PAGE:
A seemingly pissed-off Arlenna posted an article in response to my comment on AA's blog, entitled "The female brain hypoestrogenic continuum from the premenstrual syndrome to menopause. A hypothesis and review of supporting data." Who wants to tell me what's wrong with that title? If you read through the synopsis of the article posted on AA's comment section, you'll see that this was not an experiment. This is an attempt to "unify" PMS symptoms including: "depression, sleep disturbance, irritability, anxiety and panic, memory and cognitive dysfunction and a decreased sense of well-being." Is there anyone in the world who doesn't experience those things throughout the month, not just around her period?
But here's the part that I find offensive: "It is proposed that whenever brain estrogen levels fall below the minimum brain estrogen requirement, for whatever reason and at whatever age, brain center dysfunction may ensue."
Brain DYSFUNCTION?? I say FUCK YOU to that. As Fausto-Sterling argues, if women are rendered "abnormal" during their menstrual cycle, what the fuck is normal?
If our brains, as women, are not FUNCTIONING properly because of our hormone levels, then why the fuck aren't we all put on medication to correct this? This is what you ladies aren't getting that I'm trying to explain to you - NOTHING about your behavior during your menstrual cycle should be considered "abnormal" because it's "female-related." So you cried during the exam, AA, is it okay with you, after you walk out of the exam, for the committee to say "Oh, she must be PMSing?" Because it's not okay with me. Not at all.
Testosterone cycles monthly just like estrogen. Why is no one examining the effects of that on men? Because they are the "normal" standard, whereas we have something WRONG with us because we are female and have female hormones.
But back to the problems with the research.
Problem #3: Agreement in the literature. Some studies look at only the first couple of days preceding the period, others look at the week preceding, and still others look at the 2 weeks prior AND the week following. It's a 4 week month, people. Are you telling me that women are only "normal" for 12 weeks per year? Because if so, that's fucked up.
The other article included by Arlenna was first of all from the field of psychiatry. The medical study of ABNORMAL human behavior and MENTAL DISORDERS. Again, the article is NOT an experiment. It was a literature review resulting in a hypothesis about serotonin levels in women with severe PMS symptoms. One important quote from this article: "Their pathophysiology is still unknown, despite increased interest and research."
Now here's some hot fucking social science for ya. From "Transformations: Women, Gender, and Psychology" by Dr. Mary Crawford, in reference to the psychiatric article Arlenna mentioned and its focus on "Premenstrual Dysphoric Disorder" (PMDD):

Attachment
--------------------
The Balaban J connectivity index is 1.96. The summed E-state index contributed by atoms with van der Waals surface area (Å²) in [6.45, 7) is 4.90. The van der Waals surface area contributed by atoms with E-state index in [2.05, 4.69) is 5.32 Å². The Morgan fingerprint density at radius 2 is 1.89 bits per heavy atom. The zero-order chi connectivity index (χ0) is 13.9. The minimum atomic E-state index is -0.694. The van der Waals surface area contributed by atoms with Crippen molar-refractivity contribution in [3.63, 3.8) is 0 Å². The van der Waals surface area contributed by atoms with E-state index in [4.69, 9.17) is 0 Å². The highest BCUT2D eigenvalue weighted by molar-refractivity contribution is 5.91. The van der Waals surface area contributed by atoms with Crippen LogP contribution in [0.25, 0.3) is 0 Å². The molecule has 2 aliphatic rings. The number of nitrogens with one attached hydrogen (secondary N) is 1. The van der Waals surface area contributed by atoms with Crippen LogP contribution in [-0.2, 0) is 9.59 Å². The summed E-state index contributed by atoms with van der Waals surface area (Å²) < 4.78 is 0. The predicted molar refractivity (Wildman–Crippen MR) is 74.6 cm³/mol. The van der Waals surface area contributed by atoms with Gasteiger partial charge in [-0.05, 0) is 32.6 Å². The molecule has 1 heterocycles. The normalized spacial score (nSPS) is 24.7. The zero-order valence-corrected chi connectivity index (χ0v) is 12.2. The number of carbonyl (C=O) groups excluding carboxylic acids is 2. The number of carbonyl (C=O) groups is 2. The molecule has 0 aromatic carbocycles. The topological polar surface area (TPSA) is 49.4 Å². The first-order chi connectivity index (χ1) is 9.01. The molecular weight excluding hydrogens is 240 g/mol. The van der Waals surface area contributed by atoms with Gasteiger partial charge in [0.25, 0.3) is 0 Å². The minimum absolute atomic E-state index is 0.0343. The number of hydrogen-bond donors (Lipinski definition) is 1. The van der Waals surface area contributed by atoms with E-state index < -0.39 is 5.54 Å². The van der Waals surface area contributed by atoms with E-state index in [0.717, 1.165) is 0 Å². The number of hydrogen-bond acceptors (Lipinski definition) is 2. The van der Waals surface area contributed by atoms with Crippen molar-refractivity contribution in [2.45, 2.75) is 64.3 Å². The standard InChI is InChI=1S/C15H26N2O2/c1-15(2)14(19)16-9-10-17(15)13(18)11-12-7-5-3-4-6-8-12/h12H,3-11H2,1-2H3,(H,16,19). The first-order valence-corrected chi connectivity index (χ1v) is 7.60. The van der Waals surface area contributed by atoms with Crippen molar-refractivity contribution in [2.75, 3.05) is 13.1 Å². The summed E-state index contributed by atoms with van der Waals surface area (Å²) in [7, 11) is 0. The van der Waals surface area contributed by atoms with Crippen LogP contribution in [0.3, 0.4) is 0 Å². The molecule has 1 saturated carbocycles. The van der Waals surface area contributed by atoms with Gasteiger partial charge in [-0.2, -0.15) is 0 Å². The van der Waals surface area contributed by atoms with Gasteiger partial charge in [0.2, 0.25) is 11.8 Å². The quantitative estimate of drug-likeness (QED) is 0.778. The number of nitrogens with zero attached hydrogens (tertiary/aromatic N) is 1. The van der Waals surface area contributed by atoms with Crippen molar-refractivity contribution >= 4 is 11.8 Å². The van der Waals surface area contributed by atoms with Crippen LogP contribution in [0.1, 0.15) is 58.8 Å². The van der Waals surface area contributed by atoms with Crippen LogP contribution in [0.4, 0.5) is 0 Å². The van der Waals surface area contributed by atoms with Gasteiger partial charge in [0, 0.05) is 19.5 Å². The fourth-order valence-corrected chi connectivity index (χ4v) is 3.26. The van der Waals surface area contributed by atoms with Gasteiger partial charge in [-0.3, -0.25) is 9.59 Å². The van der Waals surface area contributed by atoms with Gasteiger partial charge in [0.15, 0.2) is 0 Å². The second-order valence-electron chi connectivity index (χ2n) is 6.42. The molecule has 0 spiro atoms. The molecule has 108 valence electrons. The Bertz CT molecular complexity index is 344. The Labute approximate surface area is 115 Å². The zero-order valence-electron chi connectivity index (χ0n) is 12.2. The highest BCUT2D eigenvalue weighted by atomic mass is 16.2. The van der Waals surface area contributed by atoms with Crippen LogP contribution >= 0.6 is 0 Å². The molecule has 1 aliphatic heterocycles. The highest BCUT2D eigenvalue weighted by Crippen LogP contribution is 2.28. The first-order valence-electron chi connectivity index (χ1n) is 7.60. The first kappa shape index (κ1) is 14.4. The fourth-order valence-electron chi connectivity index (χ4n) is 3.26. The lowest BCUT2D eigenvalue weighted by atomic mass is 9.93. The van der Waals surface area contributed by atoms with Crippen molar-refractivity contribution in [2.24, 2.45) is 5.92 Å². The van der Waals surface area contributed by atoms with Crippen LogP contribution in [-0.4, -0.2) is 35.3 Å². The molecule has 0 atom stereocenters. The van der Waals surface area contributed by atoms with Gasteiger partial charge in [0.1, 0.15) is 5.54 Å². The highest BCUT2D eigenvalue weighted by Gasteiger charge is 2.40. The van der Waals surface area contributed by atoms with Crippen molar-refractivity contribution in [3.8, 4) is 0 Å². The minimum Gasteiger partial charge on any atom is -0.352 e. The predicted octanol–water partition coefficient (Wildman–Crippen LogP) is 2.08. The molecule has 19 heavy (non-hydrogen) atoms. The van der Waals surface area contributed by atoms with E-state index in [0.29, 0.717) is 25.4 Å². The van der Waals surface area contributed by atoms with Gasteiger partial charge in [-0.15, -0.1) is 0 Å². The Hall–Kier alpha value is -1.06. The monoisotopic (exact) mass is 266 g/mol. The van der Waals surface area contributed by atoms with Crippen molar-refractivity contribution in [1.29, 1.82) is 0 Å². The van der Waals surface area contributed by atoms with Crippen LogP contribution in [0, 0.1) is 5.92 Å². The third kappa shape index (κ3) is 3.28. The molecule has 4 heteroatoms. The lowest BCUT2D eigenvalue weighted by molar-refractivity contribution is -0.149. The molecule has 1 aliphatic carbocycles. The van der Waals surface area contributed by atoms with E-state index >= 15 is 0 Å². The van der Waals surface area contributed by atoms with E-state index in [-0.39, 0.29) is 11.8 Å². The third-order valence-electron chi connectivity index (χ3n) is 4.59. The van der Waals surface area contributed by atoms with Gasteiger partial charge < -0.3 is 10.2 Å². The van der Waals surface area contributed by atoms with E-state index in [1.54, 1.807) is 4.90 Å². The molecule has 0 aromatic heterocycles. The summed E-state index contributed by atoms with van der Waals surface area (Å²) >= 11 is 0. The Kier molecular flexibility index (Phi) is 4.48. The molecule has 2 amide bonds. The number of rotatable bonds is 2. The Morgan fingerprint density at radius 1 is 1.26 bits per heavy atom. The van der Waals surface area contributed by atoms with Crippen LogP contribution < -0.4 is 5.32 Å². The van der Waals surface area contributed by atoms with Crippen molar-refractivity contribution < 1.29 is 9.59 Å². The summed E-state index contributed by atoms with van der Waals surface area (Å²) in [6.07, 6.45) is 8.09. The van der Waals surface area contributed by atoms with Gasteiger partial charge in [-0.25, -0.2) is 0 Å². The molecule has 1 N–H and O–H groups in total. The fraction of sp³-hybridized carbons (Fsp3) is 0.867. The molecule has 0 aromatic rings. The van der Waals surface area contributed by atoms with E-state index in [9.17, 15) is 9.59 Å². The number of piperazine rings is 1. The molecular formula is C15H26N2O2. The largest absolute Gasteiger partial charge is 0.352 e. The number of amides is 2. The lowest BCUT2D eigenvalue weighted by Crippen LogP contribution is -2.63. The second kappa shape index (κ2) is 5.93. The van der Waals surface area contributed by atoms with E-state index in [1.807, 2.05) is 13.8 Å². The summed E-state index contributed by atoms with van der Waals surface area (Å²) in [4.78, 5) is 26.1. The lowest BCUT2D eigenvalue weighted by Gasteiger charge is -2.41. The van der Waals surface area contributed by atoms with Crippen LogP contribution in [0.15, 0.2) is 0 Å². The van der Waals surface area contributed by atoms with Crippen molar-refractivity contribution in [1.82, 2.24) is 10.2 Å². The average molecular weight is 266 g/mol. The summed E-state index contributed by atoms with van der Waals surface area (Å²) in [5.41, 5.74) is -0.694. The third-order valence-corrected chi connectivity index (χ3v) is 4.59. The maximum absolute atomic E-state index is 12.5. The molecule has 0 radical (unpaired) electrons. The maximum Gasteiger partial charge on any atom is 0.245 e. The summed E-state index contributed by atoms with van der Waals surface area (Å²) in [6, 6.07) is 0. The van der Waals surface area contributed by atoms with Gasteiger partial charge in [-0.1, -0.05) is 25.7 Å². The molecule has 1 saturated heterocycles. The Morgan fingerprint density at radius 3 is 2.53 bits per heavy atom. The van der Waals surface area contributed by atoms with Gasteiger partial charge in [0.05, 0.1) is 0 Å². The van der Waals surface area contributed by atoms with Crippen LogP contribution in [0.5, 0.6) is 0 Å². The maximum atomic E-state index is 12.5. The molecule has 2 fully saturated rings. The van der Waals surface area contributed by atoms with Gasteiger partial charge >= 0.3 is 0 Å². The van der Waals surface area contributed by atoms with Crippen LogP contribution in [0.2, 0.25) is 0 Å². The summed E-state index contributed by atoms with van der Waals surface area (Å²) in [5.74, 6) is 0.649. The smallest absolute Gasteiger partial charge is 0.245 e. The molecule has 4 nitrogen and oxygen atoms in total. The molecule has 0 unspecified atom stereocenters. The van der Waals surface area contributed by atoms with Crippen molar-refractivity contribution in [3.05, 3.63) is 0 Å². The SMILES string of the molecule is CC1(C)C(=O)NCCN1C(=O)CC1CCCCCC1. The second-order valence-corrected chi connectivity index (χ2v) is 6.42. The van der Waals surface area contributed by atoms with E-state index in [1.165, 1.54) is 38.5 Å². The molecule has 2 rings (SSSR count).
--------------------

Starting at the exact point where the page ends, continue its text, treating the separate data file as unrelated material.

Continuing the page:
"PMDD currently appears in the DSM-IV appendix of potential categories needing further study. It does not appear as an official category because of insufficient support; however, it can still be used by psychiatrists and other doctors as a diagnosis. Contraversy continues to rage regarding the inclusion of PMDD in the DSM. Supporters claim it is an identifiable clinical syndrome and its inclusion in the DSM is important to legitimize some women's cyclical suffering. Some critics agree that the validation of women's experiences is important, but assert that women should not require a mental illness diagnosis to receive medication for physical and emotional symptoms commonly associated with menstruation. Also, the existence of this diagnostic category may reinforce the stereotype of premenstrual women as emotionally unstable. " Page 456.
So here's the deal, folks. No one has quality experimental research demonstrating that hormones CAUSE the symptoms known as PMS. Most researchers don't even know what PMS IS in a well-defined, testable way.
Obviously this issue is incredibly important to me, because I just spent the last fucking 2 hours writing this post. Saying that your behavior is due to hormonal changes you experience because you are a WOMAN is short-sighted and the fact of the matter is that we cannot separate expectations from biology. Not yet, anyway.
Refer to the debate that was going on at Dr. Isis' blog on the effects of different alcohols. My argument over there was that we have no idea what's really going on when I drink tequila versus vodka as far as the physiology goes, and so I and a few others used anecdotal data in support of our conclusion that tequila is an evil substance. If we consider these two issues to be fundamentally the same, I was arguing on the opposite side for the alcohol issue.
But the fact of the matter is that whether or not tequila causes physiological things to happen in my brain that make me a raging lunatic speaks to whether or not I should drink tequila.
My tequila issues will not prevent me from getting a certain job in the military unless I make it a problem. But PMS and hormones causing "brain dysfunction" because I am a WOMAN can and DOES prevent women from doing certain things in this world.
I refuse to accept that my behavior is "abnormal" because it's "that time of the month."